# Closure boundary interior sets

If we denote for a set $A$: $A^{o}$ the interior points set; $\overline A$ the closure and $\delta A$ the boundary set and $A'$ the set of cluster points , do the following hold (give counter-examples where not)?

• $A^{'} \subseteq A^{''}$ or $A^{''}\subseteq A^{'}$

I cannot come up with some sets on $R$ to check these relations so I would really appreciate some help. Thank you!

• It might be better to concentrate on a couple of these, rather than ask essentially 8 different questions in one post. Once you see how to do one of them, you can start to figure out how to do the others. Oct 28 '13 at 15:57
• I actually did all of them but this one with the cluster points. Oct 28 '13 at 16:01
• Ah, okay. I will edit my answer. Oct 28 '13 at 16:01

1. If $A = \{1/n : n\in \mathbb{N}\}$, then $A' = \{0\}$ and $A'' = \emptyset$, so $A'$ is not a subset of $A''$.
2. If $x \in A''$, then there is a sequence $(x_n) \in A'$ such that $x_n \to x$. Now for any $\epsilon > 0$, there is $y_n \in A$ such that $$|x_n - y_n| < \epsilon/2$$ and $N_0 \in \mathbb{N}$ such that $$|x_n - x| < \epsilon/2 \quad\forall n\geq N_0$$ Hence, for any $n \geq N_0$, $$|y_n - x| < \epsilon$$ Hence $y_n \to x$, and so $x \in A'$. Hence $$A'' \subset A'$$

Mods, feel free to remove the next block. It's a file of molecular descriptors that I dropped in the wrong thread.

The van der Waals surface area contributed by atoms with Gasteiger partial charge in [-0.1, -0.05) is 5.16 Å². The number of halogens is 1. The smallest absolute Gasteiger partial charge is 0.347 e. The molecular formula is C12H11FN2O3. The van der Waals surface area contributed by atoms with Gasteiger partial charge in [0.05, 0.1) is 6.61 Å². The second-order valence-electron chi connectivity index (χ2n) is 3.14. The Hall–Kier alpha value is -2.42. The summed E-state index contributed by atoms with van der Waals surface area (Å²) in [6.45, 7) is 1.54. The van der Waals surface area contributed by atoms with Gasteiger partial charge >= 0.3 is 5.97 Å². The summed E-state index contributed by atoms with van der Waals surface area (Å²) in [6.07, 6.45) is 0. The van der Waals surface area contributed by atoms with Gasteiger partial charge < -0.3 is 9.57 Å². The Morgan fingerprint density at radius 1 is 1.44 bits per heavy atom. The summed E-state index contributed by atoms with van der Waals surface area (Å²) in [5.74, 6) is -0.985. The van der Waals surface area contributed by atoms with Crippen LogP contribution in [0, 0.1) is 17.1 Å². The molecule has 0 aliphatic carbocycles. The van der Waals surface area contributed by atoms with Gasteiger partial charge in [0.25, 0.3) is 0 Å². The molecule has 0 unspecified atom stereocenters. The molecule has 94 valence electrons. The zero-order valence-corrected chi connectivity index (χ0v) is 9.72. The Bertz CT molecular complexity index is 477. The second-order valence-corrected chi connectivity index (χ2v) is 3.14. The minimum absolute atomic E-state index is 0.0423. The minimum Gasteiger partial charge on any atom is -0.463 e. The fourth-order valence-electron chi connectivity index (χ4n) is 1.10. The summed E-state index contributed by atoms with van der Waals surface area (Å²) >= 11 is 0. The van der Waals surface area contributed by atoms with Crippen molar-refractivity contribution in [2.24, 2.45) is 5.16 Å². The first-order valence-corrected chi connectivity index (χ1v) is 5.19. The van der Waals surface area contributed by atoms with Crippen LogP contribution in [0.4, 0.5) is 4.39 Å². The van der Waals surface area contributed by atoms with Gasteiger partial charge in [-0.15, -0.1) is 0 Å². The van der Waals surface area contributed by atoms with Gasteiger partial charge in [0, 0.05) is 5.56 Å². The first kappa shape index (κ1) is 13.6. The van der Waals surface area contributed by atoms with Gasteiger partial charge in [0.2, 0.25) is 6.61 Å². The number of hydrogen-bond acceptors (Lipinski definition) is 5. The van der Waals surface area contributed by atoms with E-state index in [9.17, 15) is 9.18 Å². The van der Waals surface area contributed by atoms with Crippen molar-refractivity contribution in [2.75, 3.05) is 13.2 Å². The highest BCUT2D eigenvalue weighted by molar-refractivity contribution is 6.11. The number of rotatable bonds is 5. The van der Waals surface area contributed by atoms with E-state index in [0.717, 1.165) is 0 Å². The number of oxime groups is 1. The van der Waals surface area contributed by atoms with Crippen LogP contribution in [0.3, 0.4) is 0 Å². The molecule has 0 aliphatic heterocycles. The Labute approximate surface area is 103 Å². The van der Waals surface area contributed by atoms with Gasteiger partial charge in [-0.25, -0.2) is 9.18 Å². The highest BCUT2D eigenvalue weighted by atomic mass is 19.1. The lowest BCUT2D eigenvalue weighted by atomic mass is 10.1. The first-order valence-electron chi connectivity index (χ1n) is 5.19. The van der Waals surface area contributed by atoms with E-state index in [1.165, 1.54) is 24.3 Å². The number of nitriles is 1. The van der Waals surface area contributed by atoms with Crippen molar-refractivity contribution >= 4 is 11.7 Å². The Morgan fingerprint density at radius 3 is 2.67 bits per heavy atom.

Alternatively, if $x\in A''$, we want to show that $x\in A'$ :
If $U$ is an open neighbourhood of $x$, then there exists $y \in A'\cap U$, with $y\neq x$. Choose a neighbourhood $V$ of $y$ such that $y \in V, x\notin V$, and $V\subset U$. Then there exists $z\in A\cap V$. Hence, $$z\in A\cap U, z\neq x$$ and hence $x\in A'$
First, I want to give an example where $A''\neq A'$. Consider the set $A=\{ (1/n,1/m)\,|\, n,m\in \mathbb Z_+\}\subset \mathbb R^2$.Then $A'=\{(0,1/m)\}\cup\{(1/n,0)\}$, so that $A''=\{(0,0)\}$.
Second, I will show that if we assume points are closed, then $A''\subseteq A'$. Suppose $p$ is a cluster point of $A'$. Then every neighborhood $U$ of $p$ intersects $A'$ in a point $q$ other than $p$. Hence $U\setminus\{p\}$ is a neighborhood of $q$, and must intersect $A$ in some point. Thus $U$ also meets $A$ in a point other than $p$, and so $p$ is a cluster point of $A$.